I didn’t deliberately write my finished manuscript, The Stone Man, like this. I wasn’t planning for it. Often, when I’m approaching the end of the story, I’ll have three different paths I could take.
1: “The nice path” - where everybody is happy and they resolve every issue. The hero gallops toward the setting sun while little Dorothy wakes up from her delirium-induced dreams about an Emerald City as the detective sits in the bar enjoying a stiff martini with the grateful madam whose case he solved.
2: “The not-so-nice path” - where the vigilante places the flowers on the grave of his family as the other vigilante rests his dying body near the little girl he helped save while the other vigilante hides himself in the heavy trench coat knowing the law will chase after him for the rest of his life.
3: “The strange twisting path” - think of the original movie “Planet of the Apes” where the humans discover they were on Earth all along. Or the movie “Sixth Sense” where Bruce Willis discovers he was dead all along. Or the James Bond movie franchise who has discovered that no matter which actor plays the role or how many villains the spy shoots, it’s the sex scene that the viewing audience wants to watch all along.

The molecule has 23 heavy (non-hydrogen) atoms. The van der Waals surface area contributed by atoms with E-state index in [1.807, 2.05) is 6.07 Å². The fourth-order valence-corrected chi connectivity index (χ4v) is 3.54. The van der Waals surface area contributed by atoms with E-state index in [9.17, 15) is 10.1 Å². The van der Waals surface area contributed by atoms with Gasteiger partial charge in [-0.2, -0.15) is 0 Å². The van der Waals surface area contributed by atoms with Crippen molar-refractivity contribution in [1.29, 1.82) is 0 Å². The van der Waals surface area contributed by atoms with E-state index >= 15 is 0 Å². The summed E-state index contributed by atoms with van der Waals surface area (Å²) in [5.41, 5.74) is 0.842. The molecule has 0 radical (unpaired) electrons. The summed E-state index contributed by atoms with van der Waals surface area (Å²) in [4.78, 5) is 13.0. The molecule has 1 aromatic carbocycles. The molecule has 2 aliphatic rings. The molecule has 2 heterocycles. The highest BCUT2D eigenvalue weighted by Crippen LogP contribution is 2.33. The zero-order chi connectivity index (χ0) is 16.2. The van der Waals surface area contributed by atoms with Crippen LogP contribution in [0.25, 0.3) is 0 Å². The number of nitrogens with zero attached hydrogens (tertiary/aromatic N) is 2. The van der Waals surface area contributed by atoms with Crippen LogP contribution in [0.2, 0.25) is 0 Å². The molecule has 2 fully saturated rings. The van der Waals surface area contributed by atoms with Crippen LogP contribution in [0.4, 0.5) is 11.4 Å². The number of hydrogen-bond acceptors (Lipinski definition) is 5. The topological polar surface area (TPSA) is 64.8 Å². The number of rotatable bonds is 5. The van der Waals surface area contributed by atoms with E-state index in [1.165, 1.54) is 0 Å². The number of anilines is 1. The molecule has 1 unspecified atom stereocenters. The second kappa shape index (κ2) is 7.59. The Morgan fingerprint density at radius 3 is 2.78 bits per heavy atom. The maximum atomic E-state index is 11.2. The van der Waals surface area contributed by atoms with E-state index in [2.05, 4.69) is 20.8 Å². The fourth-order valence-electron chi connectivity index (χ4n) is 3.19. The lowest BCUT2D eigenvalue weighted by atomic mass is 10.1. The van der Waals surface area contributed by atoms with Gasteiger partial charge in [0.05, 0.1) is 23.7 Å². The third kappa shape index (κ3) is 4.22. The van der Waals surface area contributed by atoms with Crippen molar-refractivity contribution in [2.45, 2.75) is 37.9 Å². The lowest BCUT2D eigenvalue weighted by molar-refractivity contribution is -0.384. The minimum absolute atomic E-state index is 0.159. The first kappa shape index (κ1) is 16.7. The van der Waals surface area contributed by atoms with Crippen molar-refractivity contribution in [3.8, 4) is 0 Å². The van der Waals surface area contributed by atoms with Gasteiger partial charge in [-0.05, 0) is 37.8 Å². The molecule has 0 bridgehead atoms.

Each of these paths has one thing in common for me. They have true endings. Once I write the last word, I place the story away and start with a brand-new idea. I never look back.
Can you guess which path I normally take? Of course it’s the “strange twisting path.” I love those unexpected endings. Nothing gets me giddier than to discover that what I had thought at the beginning isn’t how the storyline plays out. Now, I knew (kind of) how the ending would be with this manuscript. But the other day when I really looked at it, I realized something.
I combined all three paths in a massive story pot involving a little sadness, a little happiness, and a lot of weirdness leaving me surprised. After I reread the ending, I scratched my head at another interesting fact.
“Yanno, I could continue with this. Fast forward the whole storyline to another point and write another manuscript using many of the original characters.”
Well, once this idea lodged in the gray matter there was no way I would get it out. Like a massive brain worm burying in deep, my mind cast the characters’ images into my daydreams as I watched the scenes. That was the end of it. Once I can “see” the story, the idea isn’t going to be leaving anytime soon - not unless I type it out.
Sigh, so much more to write about if only I can get an agent.